Unique in Belgium: The abandoned charm of Charleroi

Want to see something unique in Belgium? Discover "Le Pays Noir" in the forgotten city of Charleroi, from underground parties, abandoned buildings to the most depressing street in Belgium. The city organizes urbex-walks with a guide who tells you all about the abandoned charm of the city. I did the urbex exploration on my own but click here to see the tours.


Why "Le Pays Noir"?


Charleroi was known for its industrial activities back in the days. The city was the prime source for coal mines and steel industries and when they had to shut down, the problems came with it. Even up to today the city has a hard time recovering from their past. In a recent study, Charleroi was declared the ugliest city in the world. Although that might be a hard thing to say, the city owns it and organizes tours for the dark tourists alongside the most depressing street in Belgium, abandoned buildings, forgotten underground, and splendid graffiti walls.


Next to attracting tourists, the city is making improvements on infrastructure and overall satisfaction of its citizens, but with budgetary problems, the road is still long. Nevertheless, I find that Charleroi has a charm when it comes to the old buildings taking you back in history. I invite you today on a do-it-yourself trip through the abandoned charm of Charleroi.


The Powerplant IM


Charleroi's cooling tower is an impressive building where your footsteps echo against the enormous walls and where snapping your fingers makes the strangest sounds.


For many years, this cooling tower was Charleroi's main source of energy, but a study in 2006 showed that the tower alone accounted for 10% of Belgium's total CO2 emissions. After long protests by Greenpeace in the same year, the cooling tower had to close.


What still surprises me is how accessible the building is. The fence around the building is completely gone and people were literally fishing along the adjacent river. Even a better surprise was when we found out that the door to the cooling tower was open, no lock, no fence, no guard... just accessible. This makes it fascinating for other urbexers who you will probably meet on site.


The electrical company


Across the Power Plant you will see another astonishing empty building, the old electrical company. You can cross the river by using the bridge of the dam. If you go around the building until the end you will see a big gap in the fence, where you can enter. You will have to climb up a hill of stones to arrive at the building.


Though it is nice to walk through the underground and on the terrain itself, we didn’t dare to go inside because the floor seemed really unstable. You can see the inside from the building through the windows and I believe the second floor collapsed at some places.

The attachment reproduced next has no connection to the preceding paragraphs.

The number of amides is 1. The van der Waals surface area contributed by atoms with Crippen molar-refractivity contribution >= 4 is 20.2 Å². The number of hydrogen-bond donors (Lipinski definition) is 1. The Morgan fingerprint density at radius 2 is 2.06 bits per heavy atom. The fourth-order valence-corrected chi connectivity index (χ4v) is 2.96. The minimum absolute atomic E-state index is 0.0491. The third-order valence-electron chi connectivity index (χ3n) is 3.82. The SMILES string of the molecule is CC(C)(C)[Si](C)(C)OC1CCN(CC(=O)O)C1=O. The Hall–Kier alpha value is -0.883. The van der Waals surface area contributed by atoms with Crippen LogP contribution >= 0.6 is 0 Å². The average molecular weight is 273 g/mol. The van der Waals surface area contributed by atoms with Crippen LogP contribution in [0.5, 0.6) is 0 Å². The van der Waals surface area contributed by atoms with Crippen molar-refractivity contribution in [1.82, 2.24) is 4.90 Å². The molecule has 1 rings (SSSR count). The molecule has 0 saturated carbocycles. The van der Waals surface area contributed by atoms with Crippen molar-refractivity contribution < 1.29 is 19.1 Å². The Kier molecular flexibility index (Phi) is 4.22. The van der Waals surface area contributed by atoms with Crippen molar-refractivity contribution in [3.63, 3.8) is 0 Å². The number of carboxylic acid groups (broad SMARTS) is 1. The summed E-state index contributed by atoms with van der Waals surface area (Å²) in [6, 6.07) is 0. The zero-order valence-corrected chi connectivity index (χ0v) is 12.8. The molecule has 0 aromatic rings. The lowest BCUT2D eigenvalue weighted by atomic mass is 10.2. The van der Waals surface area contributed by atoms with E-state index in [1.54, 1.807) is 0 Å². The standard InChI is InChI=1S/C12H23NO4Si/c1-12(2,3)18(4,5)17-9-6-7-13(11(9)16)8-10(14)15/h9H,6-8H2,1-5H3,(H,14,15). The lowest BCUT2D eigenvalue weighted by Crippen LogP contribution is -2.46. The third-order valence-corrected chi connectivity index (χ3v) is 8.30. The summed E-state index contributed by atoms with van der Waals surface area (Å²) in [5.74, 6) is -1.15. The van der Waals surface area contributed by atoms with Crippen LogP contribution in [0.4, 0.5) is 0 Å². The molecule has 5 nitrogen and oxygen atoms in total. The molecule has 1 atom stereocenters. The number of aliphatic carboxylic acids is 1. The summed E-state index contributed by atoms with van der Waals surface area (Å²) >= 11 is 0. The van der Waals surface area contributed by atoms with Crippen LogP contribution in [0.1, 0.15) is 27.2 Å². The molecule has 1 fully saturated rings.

The abandoned terrain is very big in that area, so there are even more buildings to discover there. Other interesting places to discover in Charleroi are the abandoned train stations and train tracks that were supposed to go all around the province.


The Metro Leger line


Back in the 60s Charleroi presented a plan to create a train track of 52-km long called the Chatelet line. The city has around 500 000 inhabitants, making it the fifth-largest agglomeration in Belgium. That’s why they thought this project would be a goldmine, but unfortunately, after the creation of the train tracks, it seemed only three lines were used. They had to shut down the project resulting in over 6,8 km of unused train tracks and 8 abandoned stations. Today you can visit the tracks covered with plants, or visit one of the stations. The abandoned station of Chet has never been used before and is covered with beautiful graffiti.


p.s. You still need to look out when going on the tracks, because the city has done some renovations and some lines are open again.


Rockerill


Rockerill is a perfect example of giving old and abandoned buildings a new vibe. This place is so amazing and if you ever want to go party there just give me a call, I'm in! In 1835 Rockerill was actually called la Providence. This was a big strategic steel factory that was running full speed but declined after the 80s.


Young artists saved the industrial wasteland in 2005 and opened Rockerill, giving La providence a whole new life. Nowadays this place is the beating heart of concert halls, artist workshops, and the creation of the Rockerill Records label. In this sick location, the Rockerill group and the Plasma club welcome over 300 artists a year. Check out their agenda here.

Terril Saint-Charles route and viewpoint


At only a few minutes from the city, you will find the "Terril de Saint-Charles" route, offering you a viewpoint over Charleroi. The walk takes you up the slag heaps that were mined for its residual coal. From there you can see how green Charleroi actually is. You will have an excellent view of the old steel factories such as Marcinelle and Marchienne-au-Pont and the remaining series of slag heaps. A little hint for photographers: the light over Charleroi is the best in the afternoon and evening.

Image from Christophe-Vandercam

Although the city is not as impressive as Brussels or Antwerp, it still has a very unique charm. Charleroi is an ideal place for urbexers and people who like an adventure.


Keep on dreaming and Fly Along!

Pink Marble

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